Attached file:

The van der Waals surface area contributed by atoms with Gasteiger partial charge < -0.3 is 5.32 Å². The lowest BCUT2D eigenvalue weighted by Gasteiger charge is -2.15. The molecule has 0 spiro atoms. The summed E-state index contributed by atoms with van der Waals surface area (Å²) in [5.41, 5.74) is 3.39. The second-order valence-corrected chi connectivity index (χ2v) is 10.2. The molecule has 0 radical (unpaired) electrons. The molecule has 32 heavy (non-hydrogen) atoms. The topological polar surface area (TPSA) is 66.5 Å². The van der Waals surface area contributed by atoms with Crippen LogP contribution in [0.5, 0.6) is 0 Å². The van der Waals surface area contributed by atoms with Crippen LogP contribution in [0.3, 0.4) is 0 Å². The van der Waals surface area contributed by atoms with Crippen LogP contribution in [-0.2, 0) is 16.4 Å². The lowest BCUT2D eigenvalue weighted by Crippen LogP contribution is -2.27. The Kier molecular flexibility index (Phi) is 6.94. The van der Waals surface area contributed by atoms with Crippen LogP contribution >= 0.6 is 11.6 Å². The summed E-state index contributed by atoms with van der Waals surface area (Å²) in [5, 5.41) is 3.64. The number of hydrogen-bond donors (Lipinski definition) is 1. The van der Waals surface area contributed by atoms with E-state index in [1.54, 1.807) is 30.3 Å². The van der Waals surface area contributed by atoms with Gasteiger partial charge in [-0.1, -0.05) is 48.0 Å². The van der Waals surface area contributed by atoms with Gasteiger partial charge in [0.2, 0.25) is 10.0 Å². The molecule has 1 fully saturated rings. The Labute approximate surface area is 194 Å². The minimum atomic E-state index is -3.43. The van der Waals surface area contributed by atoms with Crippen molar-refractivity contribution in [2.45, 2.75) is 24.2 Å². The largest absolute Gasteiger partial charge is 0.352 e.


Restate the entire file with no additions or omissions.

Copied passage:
The van der Waals surface area contributed by atoms with Gasteiger partial charge < -0.3 is 5.32 Å². The lowest BCUT2D eigenvalue weighted by Gasteiger charge is -2.15. The molecule has 0 spiro atoms. The summed E-state index contributed by atoms with van der Waals surface area (Å²) in [5.41, 5.74) is 3.39. The second-order valence-corrected chi connectivity index (χ2v) is 10.2. The molecule has 0 radical (unpaired) electrons. The molecule has 32 heavy (non-hydrogen) atoms. The topological polar surface area (TPSA) is 66.5 Å². The van der Waals surface area contributed by atoms with Crippen LogP contribution in [0.5, 0.6) is 0 Å². The van der Waals surface area contributed by atoms with Crippen LogP contribution in [0.3, 0.4) is 0 Å². The van der Waals surface area contributed by atoms with Crippen LogP contribution in [-0.2, 0) is 16.4 Å². The lowest BCUT2D eigenvalue weighted by Crippen LogP contribution is -2.27. The Kier molecular flexibility index (Phi) is 6.94. The van der Waals surface area contributed by atoms with Crippen LogP contribution >= 0.6 is 11.6 Å². The summed E-state index contributed by atoms with van der Waals surface area (Å²) in [5, 5.41) is 3.64. The number of hydrogen-bond donors (Lipinski definition) is 1. The van der Waals surface area contributed by atoms with E-state index in [1.54, 1.807) is 30.3 Å². The van der Waals surface area contributed by atoms with Gasteiger partial charge in [-0.1, -0.05) is 48.0 Å². The van der Waals surface area contributed by atoms with Gasteiger partial charge in [0.2, 0.25) is 10.0 Å². The molecule has 1 fully saturated rings. The Labute approximate surface area is 194 Å². The minimum atomic E-state index is -3.43. The van der Waals surface area contributed by atoms with Crippen molar-refractivity contribution in [2.45, 2.75) is 24.2 Å². The largest absolute Gasteiger partial charge is 0.352 e.